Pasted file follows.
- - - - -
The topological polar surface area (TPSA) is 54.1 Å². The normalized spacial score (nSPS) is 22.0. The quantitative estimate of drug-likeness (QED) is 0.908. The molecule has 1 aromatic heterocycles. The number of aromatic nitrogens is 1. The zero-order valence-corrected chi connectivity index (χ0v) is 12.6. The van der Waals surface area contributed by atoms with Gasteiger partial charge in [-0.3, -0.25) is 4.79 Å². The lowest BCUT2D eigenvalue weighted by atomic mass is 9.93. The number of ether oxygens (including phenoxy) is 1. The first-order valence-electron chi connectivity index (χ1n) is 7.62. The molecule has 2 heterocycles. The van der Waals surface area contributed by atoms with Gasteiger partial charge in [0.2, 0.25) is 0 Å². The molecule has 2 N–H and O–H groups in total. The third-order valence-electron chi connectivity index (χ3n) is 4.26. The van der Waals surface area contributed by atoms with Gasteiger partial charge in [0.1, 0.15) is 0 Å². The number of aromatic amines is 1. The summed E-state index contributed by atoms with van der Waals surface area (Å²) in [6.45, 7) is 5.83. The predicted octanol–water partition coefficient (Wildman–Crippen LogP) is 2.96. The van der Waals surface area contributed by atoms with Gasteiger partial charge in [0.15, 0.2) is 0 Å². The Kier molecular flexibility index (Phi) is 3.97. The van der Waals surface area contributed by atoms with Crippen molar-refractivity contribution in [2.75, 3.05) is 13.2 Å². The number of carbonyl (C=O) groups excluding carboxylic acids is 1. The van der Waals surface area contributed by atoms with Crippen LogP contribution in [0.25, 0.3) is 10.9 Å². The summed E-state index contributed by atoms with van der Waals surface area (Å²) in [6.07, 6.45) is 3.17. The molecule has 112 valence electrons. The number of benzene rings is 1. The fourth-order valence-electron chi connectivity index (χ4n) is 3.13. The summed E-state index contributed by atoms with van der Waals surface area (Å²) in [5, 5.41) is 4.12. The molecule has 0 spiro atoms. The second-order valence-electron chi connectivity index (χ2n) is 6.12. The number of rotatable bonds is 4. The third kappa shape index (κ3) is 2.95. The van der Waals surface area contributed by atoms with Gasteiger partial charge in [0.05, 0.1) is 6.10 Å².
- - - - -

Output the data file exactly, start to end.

The topological polar surface area (TPSA) is 54.1 Å². The normalized spacial score (nSPS) is 22.0. The quantitative estimate of drug-likeness (QED) is 0.908. The molecule has 1 aromatic heterocycles. The number of aromatic nitrogens is 1. The zero-order valence-corrected chi connectivity index (χ0v) is 12.6. The van der Waals surface area contributed by atoms with Gasteiger partial charge in [-0.3, -0.25) is 4.79 Å². The lowest BCUT2D eigenvalue weighted by atomic mass is 9.93. The number of ether oxygens (including phenoxy) is 1. The first-order valence-electron chi connectivity index (χ1n) is 7.62. The molecule has 2 heterocycles. The van der Waals surface area contributed by atoms with Gasteiger partial charge in [0.2, 0.25) is 0 Å². The molecule has 2 N–H and O–H groups in total. The third-order valence-electron chi connectivity index (χ3n) is 4.26. The van der Waals surface area contributed by atoms with Gasteiger partial charge in [0.1, 0.15) is 0 Å². The number of aromatic amines is 1. The summed E-state index contributed by atoms with van der Waals surface area (Å²) in [6.45, 7) is 5.83. The predicted octanol–water partition coefficient (Wildman–Crippen LogP) is 2.96. The van der Waals surface area contributed by atoms with Gasteiger partial charge in [0.15, 0.2) is 0 Å². The Kier molecular flexibility index (Phi) is 3.97. The van der Waals surface area contributed by atoms with Crippen molar-refractivity contribution in [2.75, 3.05) is 13.2 Å². The number of carbonyl (C=O) groups excluding carboxylic acids is 1. The van der Waals surface area contributed by atoms with Crippen LogP contribution in [0.25, 0.3) is 10.9 Å². The summed E-state index contributed by atoms with van der Waals surface area (Å²) in [6.07, 6.45) is 3.17. The molecule has 112 valence electrons. The number of benzene rings is 1. The fourth-order valence-electron chi connectivity index (χ4n) is 3.13. The summed E-state index contributed by atoms with van der Waals surface area (Å²) in [5, 5.41) is 4.12. The molecule has 0 spiro atoms. The second-order valence-electron chi connectivity index (χ2n) is 6.12. The number of rotatable bonds is 4. The third kappa shape index (κ3) is 2.95. The van der Waals surface area contributed by atoms with Gasteiger partial charge in [0.05, 0.1) is 6.10 Å².